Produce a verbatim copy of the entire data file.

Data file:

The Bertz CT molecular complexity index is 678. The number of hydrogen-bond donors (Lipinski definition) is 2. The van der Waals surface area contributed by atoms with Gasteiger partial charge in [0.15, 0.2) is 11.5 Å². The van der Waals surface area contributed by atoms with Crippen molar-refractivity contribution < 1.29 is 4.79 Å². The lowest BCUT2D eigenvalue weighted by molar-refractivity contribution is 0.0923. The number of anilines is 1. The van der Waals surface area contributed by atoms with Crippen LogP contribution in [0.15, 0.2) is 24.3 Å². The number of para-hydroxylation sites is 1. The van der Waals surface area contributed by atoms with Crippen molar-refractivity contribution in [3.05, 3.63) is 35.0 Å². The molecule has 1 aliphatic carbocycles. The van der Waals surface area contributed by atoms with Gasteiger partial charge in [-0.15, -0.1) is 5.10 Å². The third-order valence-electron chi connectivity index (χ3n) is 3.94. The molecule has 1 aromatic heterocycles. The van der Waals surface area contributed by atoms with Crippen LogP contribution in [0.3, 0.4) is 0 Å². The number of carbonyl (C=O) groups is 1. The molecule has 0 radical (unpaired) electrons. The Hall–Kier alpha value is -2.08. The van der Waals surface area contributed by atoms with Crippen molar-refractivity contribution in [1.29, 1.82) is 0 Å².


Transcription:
The Bertz CT molecular complexity index is 678. The number of hydrogen-bond donors (Lipinski definition) is 2. The van der Waals surface area contributed by atoms with Gasteiger partial charge in [0.15, 0.2) is 11.5 Å². The van der Waals surface area contributed by atoms with Crippen molar-refractivity contribution < 1.29 is 4.79 Å². The lowest BCUT2D eigenvalue weighted by molar-refractivity contribution is 0.0923. The number of anilines is 1. The van der Waals surface area contributed by atoms with Crippen LogP contribution in [0.15, 0.2) is 24.3 Å². The number of para-hydroxylation sites is 1. The van der Waals surface area contributed by atoms with Crippen molar-refractivity contribution in [3.05, 3.63) is 35.0 Å². The molecule has 1 aliphatic carbocycles. The van der Waals surface area contributed by atoms with Gasteiger partial charge in [-0.15, -0.1) is 5.10 Å². The third-order valence-electron chi connectivity index (χ3n) is 3.94. The molecule has 1 aromatic heterocycles. The van der Waals surface area contributed by atoms with Crippen LogP contribution in [0.3, 0.4) is 0 Å². The number of carbonyl (C=O) groups is 1. The molecule has 0 radical (unpaired) electrons. The Hall–Kier alpha value is -2.08. The van der Waals surface area contributed by atoms with Crippen molar-refractivity contribution in [1.29, 1.82) is 0 Å².